All those Syrian babies named ‘Putin’ and ‘Elena’ after the Russian military spox

RASHMEE ROSHAN LALL November 29, 2017

Here’s all the news about the Russian offensive in Syria that you haven’t heard about. Or so it’s billed by .Coda.

Contrary to the surly reports from many western news outlets, .Coda writes about the optimism and the gratitude being felt by many Syrians. Towards Russia’s Vladimir Putin and Russia in general. Click here to read the full story.

(If you haven’t heard of .Coda @CodaStory, it’s a relatively small, relatively new outfit with several experienced journalists. It claims to be “working to tell you stories you have never heard before and show you connections between them you never knew existed.”)

Okay, so I’ve heard of Syria’s love story with Putin but perhaps not in quite such detail. Also, relatively free of snark. It makes sense that some Syrians are learning Russian and watching Russian television news – after all the Russians are the main organised foreign fighting force in their country. But naming babies after the Russian military spokesperson is something else again.

(As I’ve written before, baby names are a bellwether for the way people experi­ence politics: Intensely. Madly. Often times, precari­ously. Baby names are serious business. Often, they are more than a social trend. They can be a lifeline, a meal ticket, a way to show solidarity with a brutal re­gime. Why else would thousands of Iraqis name their sons Saddam Hussein from the 1970s to the 1990s?)

Back to Syria in the closing months of 2017. According to .Coda, Syrians are naming newborn sons after the Russian president and a great number of little girls called “Elena” will be growing up in the country. That’s the name of the regular spokesperson at Russia’s main military base in Syria. Syrians are also tuning in to RT and a Sputnik news agency FM radio show, displaying Russian patriotic and military symbols such as St. George’s ribbons, and selling mugs, magnets and other souvenirs emblazoned with photos of Mr Putin and Syrian President Bashar Al Assad together.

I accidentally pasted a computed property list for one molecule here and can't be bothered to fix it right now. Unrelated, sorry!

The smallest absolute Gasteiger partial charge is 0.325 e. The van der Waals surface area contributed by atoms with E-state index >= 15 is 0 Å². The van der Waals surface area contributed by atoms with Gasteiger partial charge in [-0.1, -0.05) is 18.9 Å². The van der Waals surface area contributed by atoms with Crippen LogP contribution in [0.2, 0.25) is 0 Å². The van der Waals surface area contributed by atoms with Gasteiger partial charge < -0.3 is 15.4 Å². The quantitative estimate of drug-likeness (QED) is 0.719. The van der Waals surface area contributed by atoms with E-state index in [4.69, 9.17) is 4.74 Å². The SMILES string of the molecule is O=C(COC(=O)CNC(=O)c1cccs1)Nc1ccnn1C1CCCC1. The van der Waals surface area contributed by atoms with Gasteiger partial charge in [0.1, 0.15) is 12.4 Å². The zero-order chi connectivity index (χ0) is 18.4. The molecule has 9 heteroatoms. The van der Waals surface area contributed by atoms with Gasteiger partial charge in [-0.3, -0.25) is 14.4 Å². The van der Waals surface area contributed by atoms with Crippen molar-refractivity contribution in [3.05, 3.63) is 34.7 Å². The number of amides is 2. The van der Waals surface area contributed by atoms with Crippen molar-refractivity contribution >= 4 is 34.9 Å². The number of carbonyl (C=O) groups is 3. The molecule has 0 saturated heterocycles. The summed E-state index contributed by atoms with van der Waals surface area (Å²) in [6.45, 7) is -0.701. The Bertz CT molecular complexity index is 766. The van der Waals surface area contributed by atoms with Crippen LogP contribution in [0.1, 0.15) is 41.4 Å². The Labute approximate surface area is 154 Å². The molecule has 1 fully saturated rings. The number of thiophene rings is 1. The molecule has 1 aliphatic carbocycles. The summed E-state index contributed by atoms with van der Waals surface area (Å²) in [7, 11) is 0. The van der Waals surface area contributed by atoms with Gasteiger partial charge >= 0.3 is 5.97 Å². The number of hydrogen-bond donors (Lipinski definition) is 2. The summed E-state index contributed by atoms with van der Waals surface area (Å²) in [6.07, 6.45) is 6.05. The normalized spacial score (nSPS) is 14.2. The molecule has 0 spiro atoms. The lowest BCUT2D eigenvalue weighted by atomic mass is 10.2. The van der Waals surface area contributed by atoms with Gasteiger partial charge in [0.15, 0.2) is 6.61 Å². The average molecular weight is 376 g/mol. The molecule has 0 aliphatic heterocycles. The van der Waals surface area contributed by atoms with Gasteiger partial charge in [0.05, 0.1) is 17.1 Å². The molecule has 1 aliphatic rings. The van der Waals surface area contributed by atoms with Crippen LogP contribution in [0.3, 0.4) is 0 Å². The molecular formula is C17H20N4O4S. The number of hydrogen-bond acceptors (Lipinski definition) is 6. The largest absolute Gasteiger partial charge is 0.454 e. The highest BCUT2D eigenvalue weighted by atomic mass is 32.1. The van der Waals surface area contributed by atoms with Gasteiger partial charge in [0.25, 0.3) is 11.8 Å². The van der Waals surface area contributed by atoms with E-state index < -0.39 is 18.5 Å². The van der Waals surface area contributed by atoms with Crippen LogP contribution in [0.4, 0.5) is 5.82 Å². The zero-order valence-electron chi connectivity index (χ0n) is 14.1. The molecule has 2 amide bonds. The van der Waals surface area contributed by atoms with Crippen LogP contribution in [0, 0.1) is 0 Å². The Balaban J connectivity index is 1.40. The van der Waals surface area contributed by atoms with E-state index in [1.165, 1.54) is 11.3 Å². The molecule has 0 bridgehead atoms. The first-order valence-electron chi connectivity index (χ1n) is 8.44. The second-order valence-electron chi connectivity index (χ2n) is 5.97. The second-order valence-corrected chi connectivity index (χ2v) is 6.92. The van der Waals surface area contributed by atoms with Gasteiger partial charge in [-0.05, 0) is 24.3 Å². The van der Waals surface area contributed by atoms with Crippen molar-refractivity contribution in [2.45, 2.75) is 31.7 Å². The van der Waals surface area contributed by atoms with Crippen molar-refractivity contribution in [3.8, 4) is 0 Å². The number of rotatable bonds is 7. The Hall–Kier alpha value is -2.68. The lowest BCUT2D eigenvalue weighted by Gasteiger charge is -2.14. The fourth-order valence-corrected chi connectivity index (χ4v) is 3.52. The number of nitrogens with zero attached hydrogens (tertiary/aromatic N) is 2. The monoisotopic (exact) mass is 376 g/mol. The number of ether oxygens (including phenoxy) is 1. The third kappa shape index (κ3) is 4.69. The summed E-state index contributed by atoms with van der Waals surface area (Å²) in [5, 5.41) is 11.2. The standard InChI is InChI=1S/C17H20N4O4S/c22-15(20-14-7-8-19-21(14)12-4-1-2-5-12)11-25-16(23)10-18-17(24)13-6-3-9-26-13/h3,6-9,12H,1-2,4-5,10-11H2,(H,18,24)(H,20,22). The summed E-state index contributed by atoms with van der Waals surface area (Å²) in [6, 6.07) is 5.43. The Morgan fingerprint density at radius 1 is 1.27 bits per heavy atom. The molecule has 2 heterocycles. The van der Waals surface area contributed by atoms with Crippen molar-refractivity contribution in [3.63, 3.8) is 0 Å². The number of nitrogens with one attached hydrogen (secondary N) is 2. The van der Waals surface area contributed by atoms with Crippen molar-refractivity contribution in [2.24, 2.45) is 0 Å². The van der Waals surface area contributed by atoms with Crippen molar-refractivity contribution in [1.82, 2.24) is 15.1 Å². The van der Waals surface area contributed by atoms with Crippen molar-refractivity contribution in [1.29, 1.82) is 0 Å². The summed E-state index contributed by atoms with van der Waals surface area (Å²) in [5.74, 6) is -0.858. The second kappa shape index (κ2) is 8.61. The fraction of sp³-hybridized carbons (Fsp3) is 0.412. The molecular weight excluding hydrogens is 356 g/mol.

But it is the first two paragraphs of the story that really underline the extent of Russia’s influence on Syria:

“Abu Muhammad is watching television as a customer comes into his shoe store in Al Hamra market, in the heart of Damascus. But he barely gives her a glance, and turns up the volume instead. The 6 p.m. newscast has just started on RT Arabic, and the 60-year-old store-owner always makes sure to catch it. The Kremlin-backed network, he says, ‘is the most reliable channel covering Syria news.’

“His son looks after the customer, who wants winter shoes. And then the Russian president appears on screen and Abu Muhammad raises his hands and says: ‘God bless you Putin!’”

The story lays bare what we already knew but never had so clearly spelt out. Kremlin-backed RT has become the “go-to station for many Syrians in government-controlled areas”. So has Kremlin-funded Sputnik, “which produces a daily live one-hour show for Sham FM, one of Syria’s most popular radio stations.” The show is broadcast from Moscow and has news, features and studio discussion, as well as a ‘Military Monitor’ that updates Syrians on the state of the war.

The one-hour show’s Russian presenters speak in “broken Arabic” but at least one Damascus taxi driver says he’s a fan.

Syria’s transition continues.